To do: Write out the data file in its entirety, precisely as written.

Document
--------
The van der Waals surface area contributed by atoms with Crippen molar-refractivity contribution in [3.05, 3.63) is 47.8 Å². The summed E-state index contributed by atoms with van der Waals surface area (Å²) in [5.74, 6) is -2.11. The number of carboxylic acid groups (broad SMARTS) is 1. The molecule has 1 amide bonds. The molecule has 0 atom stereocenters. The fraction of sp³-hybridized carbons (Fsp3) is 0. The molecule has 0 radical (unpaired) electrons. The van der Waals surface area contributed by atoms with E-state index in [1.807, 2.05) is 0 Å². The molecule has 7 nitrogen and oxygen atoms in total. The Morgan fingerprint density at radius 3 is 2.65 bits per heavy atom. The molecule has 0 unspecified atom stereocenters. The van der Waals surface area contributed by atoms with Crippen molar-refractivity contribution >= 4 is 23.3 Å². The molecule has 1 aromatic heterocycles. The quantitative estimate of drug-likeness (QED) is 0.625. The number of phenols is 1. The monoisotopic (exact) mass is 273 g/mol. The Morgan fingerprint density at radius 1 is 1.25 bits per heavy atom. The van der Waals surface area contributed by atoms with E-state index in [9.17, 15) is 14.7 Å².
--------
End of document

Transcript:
The van der Waals surface area contributed by atoms with Crippen molar-refractivity contribution in [3.05, 3.63) is 47.8 Å². The summed E-state index contributed by atoms with van der Waals surface area (Å²) in [5.74, 6) is -2.11. The number of carboxylic acid groups (broad SMARTS) is 1. The molecule has 1 amide bonds. The molecule has 0 atom stereocenters. The fraction of sp³-hybridized carbons (Fsp3) is 0. The molecule has 0 radical (unpaired) electrons. The van der Waals surface area contributed by atoms with E-state index in [1.807, 2.05) is 0 Å². The molecule has 7 nitrogen and oxygen atoms in total. The Morgan fingerprint density at radius 3 is 2.65 bits per heavy atom. The molecule has 0 unspecified atom stereocenters. The van der Waals surface area contributed by atoms with Crippen molar-refractivity contribution >= 4 is 23.3 Å². The molecule has 1 aromatic heterocycles. The quantitative estimate of drug-likeness (QED) is 0.625. The number of phenols is 1. The monoisotopic (exact) mass is 273 g/mol. The Morgan fingerprint density at radius 1 is 1.25 bits per heavy atom. The van der Waals surface area contributed by atoms with E-state index in [9.17, 15) is 14.7 Å².